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FMBIEM with hypersingluar integral equation
In this section we use the hypersingular integral equation
(3.46) for the formulation. In the application of FMM to BIEM
our starting point is to expand the fundamental solution
into a series of products of functions of
and those of
.
From the expression of (3.45) one
finds that it is necessary to expand
into a
series. Thus, we expand
as (See Appendix F)



(3.48) 
Using (3.48), we rewrite (3.45) as
(See Appendix G)



(3.49) 
where
F^{S}_{ij,n,m} and
G^{S}_{i,n,m} are functions defined as
We now compute the integral on the righthand side of
(3.46) over a subset of S denoted by S_{y} for
which is away from S_{y}. Using (3.49), we obtain




(3.52) 
where
M^{1}_{j,n,m}(O) and
M^{2}_{n,m}(O) are the multipole
moments centred at O, expressed as
M^{1}_{j,n,m}(O) 
= 

(3.53) 
M^{2}_{n,m}(O) 
= 

(3.54) 
Notice that
M^{1}_{j,n,m}(O) has three components and
M^{2}_{n,m}(O) has one component for a given pair of n and m, and therefore the
number of multipole moments in this formulation is 4. Fu et
al.[18] applied FMBIEM to threedimensional elastostatics and
used 4 and 12 multipole moments for the single and doublelayer
potentials in their formulation, whereas in our formulation we use 4
multipole moments for ordinary problems where the single and
doublelayer potentials are used as well as for crack problems
(details of formulations for the single and doublelayer potentials
are given later). It is seen that the number multipole moments
in our formulation is related to the fact that in the NeuberPapkovich
representation the displacement field is expressed in terms of four
harmonics functions. Also, Fukui and Kutsumi[27] use 4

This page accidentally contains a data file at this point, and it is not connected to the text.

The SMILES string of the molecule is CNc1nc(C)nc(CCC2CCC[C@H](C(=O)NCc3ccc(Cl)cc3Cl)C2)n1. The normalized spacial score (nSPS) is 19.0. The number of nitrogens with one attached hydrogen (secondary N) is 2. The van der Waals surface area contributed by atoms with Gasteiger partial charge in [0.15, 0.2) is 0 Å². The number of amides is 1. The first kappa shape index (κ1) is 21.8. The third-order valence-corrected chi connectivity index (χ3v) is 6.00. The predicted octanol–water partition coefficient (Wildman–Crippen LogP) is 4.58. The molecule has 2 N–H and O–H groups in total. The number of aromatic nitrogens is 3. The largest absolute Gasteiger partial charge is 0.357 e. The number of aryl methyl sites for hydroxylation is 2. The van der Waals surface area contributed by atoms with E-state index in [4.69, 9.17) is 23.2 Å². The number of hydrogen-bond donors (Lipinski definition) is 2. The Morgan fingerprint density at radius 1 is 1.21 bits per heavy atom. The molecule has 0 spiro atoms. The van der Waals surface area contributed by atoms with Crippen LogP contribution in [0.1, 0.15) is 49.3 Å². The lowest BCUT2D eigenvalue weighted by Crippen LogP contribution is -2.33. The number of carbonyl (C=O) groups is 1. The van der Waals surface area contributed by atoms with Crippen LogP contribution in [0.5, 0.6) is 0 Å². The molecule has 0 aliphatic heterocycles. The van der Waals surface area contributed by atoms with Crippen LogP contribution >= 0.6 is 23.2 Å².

moment formulation for ordinary problems.
Noting (A.5) and the fact that
is realvalued one can
find that the multipole moments have the following properties:



(3.55) 



(3.56) 
The multipole moments are translated according to the following
formulae as the centre of multipole expansion is shifted from O to O':
M^{1}_{j,n,m}(O') 
= 

(3.57) 
M^{2}_{n,m}(O') 
= 

(3.58) 
where we have used (3.21), (3.53) and
(3.54) (See Appendix H.1). The procedures given by
(3.57) and (3.58) are called ``M2M
translation''.
In the evaluation of the integral on the righthand side of
(3.46) one can use not only the multipole moments
but also the coefficients of local expansion in the following manner:




(3.59) 
where
and
are the
coefficients of the local expansion centred at
and are
expressed with
M^{1}_{j,n,m}(O) and
M^{2}_{n,m}(O) by
Also,
F^{R}_{ij,n,m} and
G^{R}_{i,n,m} are functions obtained by
replacing S_{n,m} with R_{n,m} in (3.50) and
(3.51). In these formulae we have used (3.20) and
have assumed that the inequality
holds (See Appendix H.2). The procedures given by
(3.60) and (3.61) are called ``M2L
translation''. Notice that
has three components
and
has one component for a given pair of n and m,
and therefore the number of the coefficients of the local expansion
in this formulation is 4. Also,
and
have the following properties:



(3.62) 



(3.63) 
The coefficients of the local expansion are translated according to the
following formulae when the centre of the local expansion is shifted
from
to
where we have used (3.21) and
(3.59) (See Appendix H.3). The procedures given by
(3.64) and (3.65) are called ``L2L
translation''.
Next: FMBIEM with regularised integral
Up: Crack problems for threedimensional
Previous: Integral equation
Kenichi Yoshida
20010728